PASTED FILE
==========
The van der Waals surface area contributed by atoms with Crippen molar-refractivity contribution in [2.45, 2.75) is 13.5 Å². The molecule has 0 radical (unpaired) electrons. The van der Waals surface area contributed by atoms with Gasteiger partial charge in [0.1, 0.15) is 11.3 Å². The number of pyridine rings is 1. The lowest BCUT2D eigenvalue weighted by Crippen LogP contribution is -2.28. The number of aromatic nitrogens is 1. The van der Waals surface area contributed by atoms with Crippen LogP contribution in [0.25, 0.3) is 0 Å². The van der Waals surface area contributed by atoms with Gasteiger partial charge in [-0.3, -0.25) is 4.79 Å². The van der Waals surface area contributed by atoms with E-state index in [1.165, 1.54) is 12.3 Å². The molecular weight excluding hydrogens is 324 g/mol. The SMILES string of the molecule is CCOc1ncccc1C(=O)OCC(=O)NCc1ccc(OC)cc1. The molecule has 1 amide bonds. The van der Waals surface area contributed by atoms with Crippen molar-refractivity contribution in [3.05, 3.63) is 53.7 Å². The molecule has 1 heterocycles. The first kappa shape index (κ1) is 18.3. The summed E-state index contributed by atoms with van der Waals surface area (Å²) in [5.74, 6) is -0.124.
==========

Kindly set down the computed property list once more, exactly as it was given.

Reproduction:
The van der Waals surface area contributed by atoms with Crippen molar-refractivity contribution in [2.45, 2.75) is 13.5 Å². The molecule has 0 radical (unpaired) electrons. The van der Waals surface area contributed by atoms with Gasteiger partial charge in [0.1, 0.15) is 11.3 Å². The number of pyridine rings is 1. The lowest BCUT2D eigenvalue weighted by Crippen LogP contribution is -2.28. The number of aromatic nitrogens is 1. The van der Waals surface area contributed by atoms with Crippen LogP contribution in [0.25, 0.3) is 0 Å². The van der Waals surface area contributed by atoms with Gasteiger partial charge in [-0.3, -0.25) is 4.79 Å². The van der Waals surface area contributed by atoms with E-state index in [1.165, 1.54) is 12.3 Å². The molecular weight excluding hydrogens is 324 g/mol. The SMILES string of the molecule is CCOc1ncccc1C(=O)OCC(=O)NCc1ccc(OC)cc1. The molecule has 1 amide bonds. The van der Waals surface area contributed by atoms with Crippen molar-refractivity contribution in [3.05, 3.63) is 53.7 Å². The molecule has 1 heterocycles. The first kappa shape index (κ1) is 18.3. The summed E-state index contributed by atoms with van der Waals surface area (Å²) in [5.74, 6) is -0.124.